DVD Review: Rush – Beyond the Lighted Stage

“We were always overreaching.” — Geddy Lee

I can’t say that I grew up a huge Rush fan, but I had plenty of friends who were, and who would listen to 2112 religiously, and even had a bass playing friend who took on the task of learning as many Rush songs as possible. (It turned out … not too many … have you ever listened to Geddy Lee?) I am, however, a fan of rock and roll documentaries, so I took a chance on Beyond the Lighted Stage, which showcases the band through the years and how their individualism and musicianship stood them well in the face of a music industry that, as one band member say, “didn’t know what to do with us.”

There’s something to be said for bands that refuse to kowtow to a record label. I don’t know if there are enough of them anymore, although maybe the shakeup of the industry is finally leveling the field a bit. Maybe there are more bands that can tell a record company where to go when they say “we need a hit” and still survive by carving out an audience. I sure hope so.

After watching Beyond the Lighted Stage, you have come away with admiration for the three members of Rush (OK, so if you listen to them and think, that’s only three guys? That still remains an eye-opener for me. Or ear-opener.) Their musicianship remains impeccable, their ability to weave narrative and story into songs is a worthy goal (even if they do, in fact, overreach), and their friendship through the years is something that I find admirable. One storyline of drummer Neil Peart (who is sort of a god-like drummer to most of my drummer friends and also the main lyricist for the band) is particularly wrenching, as Peart loses his daughter and his wife within a short period of time, and in a bit of escapism from the world, hops on a motorcycle for a year of traveling and reflecting. The band came to a halt, as his bandmates worried about him. The movie shows Peart’s re-entry into the life, and into music, with the help of Rush.

Watching the documentary reminded me of a webcomic I created around a bass player in a band. The main character — Bassman — considers Geddy Lee to be a god, and starts a viral compaign to get Rush into the Rock and Roll Hall of Fame. I think that Geddy Lee reference comes from memories of my friends, and the fanatical view of Lee as a bassman extraordinaire.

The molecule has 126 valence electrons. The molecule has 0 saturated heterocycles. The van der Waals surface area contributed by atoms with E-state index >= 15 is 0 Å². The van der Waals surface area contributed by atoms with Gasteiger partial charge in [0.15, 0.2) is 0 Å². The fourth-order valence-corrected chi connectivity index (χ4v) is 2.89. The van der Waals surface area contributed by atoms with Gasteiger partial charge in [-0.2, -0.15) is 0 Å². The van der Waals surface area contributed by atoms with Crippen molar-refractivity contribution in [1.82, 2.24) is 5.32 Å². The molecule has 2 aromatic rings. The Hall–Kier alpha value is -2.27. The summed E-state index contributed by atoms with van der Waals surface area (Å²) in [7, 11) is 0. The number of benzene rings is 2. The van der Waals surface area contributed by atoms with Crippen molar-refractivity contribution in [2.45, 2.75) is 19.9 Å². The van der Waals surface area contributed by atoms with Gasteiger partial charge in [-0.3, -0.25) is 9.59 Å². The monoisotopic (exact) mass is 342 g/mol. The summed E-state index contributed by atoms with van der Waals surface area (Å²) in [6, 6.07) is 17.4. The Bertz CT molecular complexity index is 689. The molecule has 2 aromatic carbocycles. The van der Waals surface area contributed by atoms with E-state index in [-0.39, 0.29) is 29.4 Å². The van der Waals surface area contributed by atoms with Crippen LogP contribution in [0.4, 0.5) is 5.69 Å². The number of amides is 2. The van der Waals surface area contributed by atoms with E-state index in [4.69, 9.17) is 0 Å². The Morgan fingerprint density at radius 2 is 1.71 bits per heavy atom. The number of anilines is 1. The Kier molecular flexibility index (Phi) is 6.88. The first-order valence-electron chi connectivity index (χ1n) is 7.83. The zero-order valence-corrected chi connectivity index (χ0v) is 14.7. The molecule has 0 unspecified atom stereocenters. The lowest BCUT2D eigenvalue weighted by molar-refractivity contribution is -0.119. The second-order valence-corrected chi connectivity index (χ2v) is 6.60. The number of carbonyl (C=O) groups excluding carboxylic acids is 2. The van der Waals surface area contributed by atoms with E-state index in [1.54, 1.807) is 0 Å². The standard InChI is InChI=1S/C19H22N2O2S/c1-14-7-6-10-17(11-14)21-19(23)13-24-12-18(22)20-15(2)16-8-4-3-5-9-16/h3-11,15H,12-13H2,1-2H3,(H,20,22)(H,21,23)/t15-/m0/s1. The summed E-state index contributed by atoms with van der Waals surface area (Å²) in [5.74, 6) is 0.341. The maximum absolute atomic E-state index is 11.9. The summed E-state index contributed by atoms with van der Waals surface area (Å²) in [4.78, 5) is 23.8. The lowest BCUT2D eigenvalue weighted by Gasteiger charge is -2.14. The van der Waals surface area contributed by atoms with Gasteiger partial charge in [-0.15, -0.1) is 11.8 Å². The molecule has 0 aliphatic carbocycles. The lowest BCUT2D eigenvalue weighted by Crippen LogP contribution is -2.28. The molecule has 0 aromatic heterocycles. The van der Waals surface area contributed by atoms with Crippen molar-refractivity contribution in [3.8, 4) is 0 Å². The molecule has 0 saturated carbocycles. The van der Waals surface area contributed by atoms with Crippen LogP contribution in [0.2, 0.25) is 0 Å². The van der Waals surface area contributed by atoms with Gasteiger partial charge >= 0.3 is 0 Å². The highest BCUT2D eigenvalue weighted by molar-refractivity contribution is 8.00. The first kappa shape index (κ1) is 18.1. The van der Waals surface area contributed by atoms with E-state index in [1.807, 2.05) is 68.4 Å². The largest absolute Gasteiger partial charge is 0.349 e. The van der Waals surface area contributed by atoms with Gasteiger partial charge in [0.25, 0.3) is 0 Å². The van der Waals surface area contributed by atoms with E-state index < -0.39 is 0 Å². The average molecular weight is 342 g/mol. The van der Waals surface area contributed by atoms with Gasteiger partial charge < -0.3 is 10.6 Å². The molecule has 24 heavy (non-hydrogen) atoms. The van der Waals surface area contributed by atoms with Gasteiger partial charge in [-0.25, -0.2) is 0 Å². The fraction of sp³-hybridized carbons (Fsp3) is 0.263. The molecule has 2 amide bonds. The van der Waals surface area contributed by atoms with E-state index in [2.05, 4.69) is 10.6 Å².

Peace (in the bass and beyond),


Choice Literacy Podcast 2: Teachers as Writers in the Digital Age

Choice literacy interview wordle

The second part of a podcast interview with Franki Sibberson for Choice Literacy is now online. In it, Franki and I chatted about the ways in which teachers can begin to make the shift into the world of digital writing …. themselves. The word cloud above captures the text of my responses, and I am happy that I talked about “think”ing and “writing” so much. I do believe that if our students and schools are going to make a solid shift into understanding technology as part of learning, then teachers need to be exploring and playing with it themselves, so that they can understand the possibilities.

Listen to the podcast with Franki at Choice Literacy: Teachers Writing in the Digital Age

And the first part of our interview was posted a few weeks ago, but it focused in on what writing in the classroom is looking like as we bring more technology into the mix, and recognize the authentic literacies of our students.

Listen to the podcast: Writing Workshop in the Digital Age

Peace (in the reflection),

PS — all Choice Literacy podcasts are also available at the iTunes store.


Book Review: Manhood for Amateurs


I am a fan of writer Michael Chabon (although I can never remember how to pronounce his name, and then when I hear it said on the radio during book interviews, I say, oh, that’s how you say it … and then I forget). I recently finished his collection of essays in Manhood for Amateurs, Chabon’s musings on being a father and a husband in this modern age. Like most of his writing, the essays here are a mix of insight, humor and circling around important themes that really resonated with me as a fellow dad and husband. (Chabon has written The Wonder Boys, The Adventures of Kavalier and Klay, and Summerland, among other books).